Just how much do you trust big companies, including the one you work for, with your health information? That issue may become increasingly important as employers campaign to help themselves and their employees by banding together to curb health care costs. It also may matter more as enterprises quietly and largely out of sight data-mine electronic health records for economic advantage in markets and products.
With 18 percent of the U.S. gross domestic product taken up by health care, there’s no escaping the big money in medicine. I’ve written before that it’s becoming key these days to scan business coverage as much as the news columns, broadcasts, and web sites devoted to health, medicine, or wellness to keep up with matters affecting health care.
So let’s connect some dots in business news about health. Let’s look at an announcement of a new alliance, aimed at improving health care, and representing “20 companies [that] are responsible for health care benefits for four million people and [that] spend more than $14 billion annually on health care for employees, their dependents and retirees.”
The participants include: American Express, American Water, BNSF Railway, Brunswick, Caterpillar, Coca-Cola, E.I. du Pont de Nemours, HCA Inc, Hartford Financial Services, IBM, Ingersoll Rand, International Paper, Lincoln Financial, Macy’s, Marriott International, NextEra Energy, Pitney Bowes, Shell Oil, Verizon Communications, and Weyerhaeuser.
They have pledged to create a nonprofit alliance to improve for their companies and employees what they call an “unsustainable” and too costly health system. They hope to focus on market efficiencies, better learning from data, educating employees, and breaking bad habits in health care consumption.
Admirable goals but …
All this stuff may sound admirable─you’d be crazy not to wish them well. But it’s important to keep our eyes wide open about this alliance, and how its best intentions get carried out. I can’t be the only one who gets nervous when you put together so many corporate titans from so many different kinds of businesses.
As critics already have hastened to note, corporations have a track record of acting in their own best interests, first and foremost. Take for example recent questions arising about a group that purports to be advocates for patients─but, which, turns out to be a public relations effort favoring Big Pharma; the Health News Review holds up Patients Rising and its sister group Patients Rising Now as examples of what it calls “Astroturf” or shill or front organizations that try to gull the uniformed.
As for the business alliance on health care, in its planning, its organizers already have made clear that they plan to take huge amounts of employee data and to share and mine it, among members for now. Will they also protect it─or will they exploit it and sell it?
Americans already have gotten an unpleasant taste of what can happen when employers intrude in their health through workplace wellness programs. As I’ve written before, these initiatives haven’t worked well but they have made workers uncomfortable and shown Big Brother willingness to be invasive.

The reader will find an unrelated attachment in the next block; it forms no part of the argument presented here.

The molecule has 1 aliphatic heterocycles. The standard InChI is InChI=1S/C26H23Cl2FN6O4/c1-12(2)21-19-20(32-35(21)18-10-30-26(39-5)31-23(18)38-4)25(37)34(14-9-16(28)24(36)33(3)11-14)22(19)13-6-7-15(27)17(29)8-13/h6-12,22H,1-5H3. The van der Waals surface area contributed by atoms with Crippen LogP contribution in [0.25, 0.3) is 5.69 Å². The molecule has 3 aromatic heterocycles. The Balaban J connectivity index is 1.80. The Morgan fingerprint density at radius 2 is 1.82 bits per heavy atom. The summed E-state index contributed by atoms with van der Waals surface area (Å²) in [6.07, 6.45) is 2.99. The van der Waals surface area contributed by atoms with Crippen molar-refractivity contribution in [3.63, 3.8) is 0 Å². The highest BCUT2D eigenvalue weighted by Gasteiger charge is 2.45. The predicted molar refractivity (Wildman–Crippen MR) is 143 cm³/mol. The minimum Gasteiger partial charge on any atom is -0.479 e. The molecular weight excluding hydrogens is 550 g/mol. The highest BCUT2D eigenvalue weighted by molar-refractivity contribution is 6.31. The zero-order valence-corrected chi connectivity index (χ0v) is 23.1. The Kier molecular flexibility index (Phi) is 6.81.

Do you really want your employer knowing about the meds you take for your mental health or your sexual well-being? Do you want the company you work for to start penalizing you for how much soda you drink or for failing to hit the gym this week? Yes, employee health data will be aggregated and it’s supposed to stay anonymous. But how comfortable are you with profit-seeking shareholders and big investors prodding your corporate chiefs into bundling up all the company might know about you and your family and your health care and selling it into new markets?
Health data mining
Who might the buyers be? As another financial report points out, there are companies like IMS Health scouring for health information. It’s a successful company built on, frankly, a smart idea: It acquires billions of bits of anonymous data from pharmacies, insurers, and others in health care. It mines the material to help Big Pharma and others figure which drugs seem to be working, and more importantly, which are selling well and might be targets for higher prices. Patients and even many physicians, meantime, likely don’t know how health information gets trafficked, exploited, and, we all are left largely in the dark, as to how this critical information gets protected.
I’ve written before about steps consumers can take to protect the privacy of their health records, chiefly from snoops and hackers. As these vital materials go digital─and we benefit from the cost, efficiency, and care improvements that result─we also need to be wary of the unintended consequences of technology’s advance.
The way that the American system evolved, with health insurance provided in the workplace, certainly puts employers and corporations squarely in the midst of any discussions about improving health care. But we also need to be wary of and to remind with great force that Big Business can’t run roughshod over our individual rights to control our own health, including the confidential, private information and data that’s part of our medical records.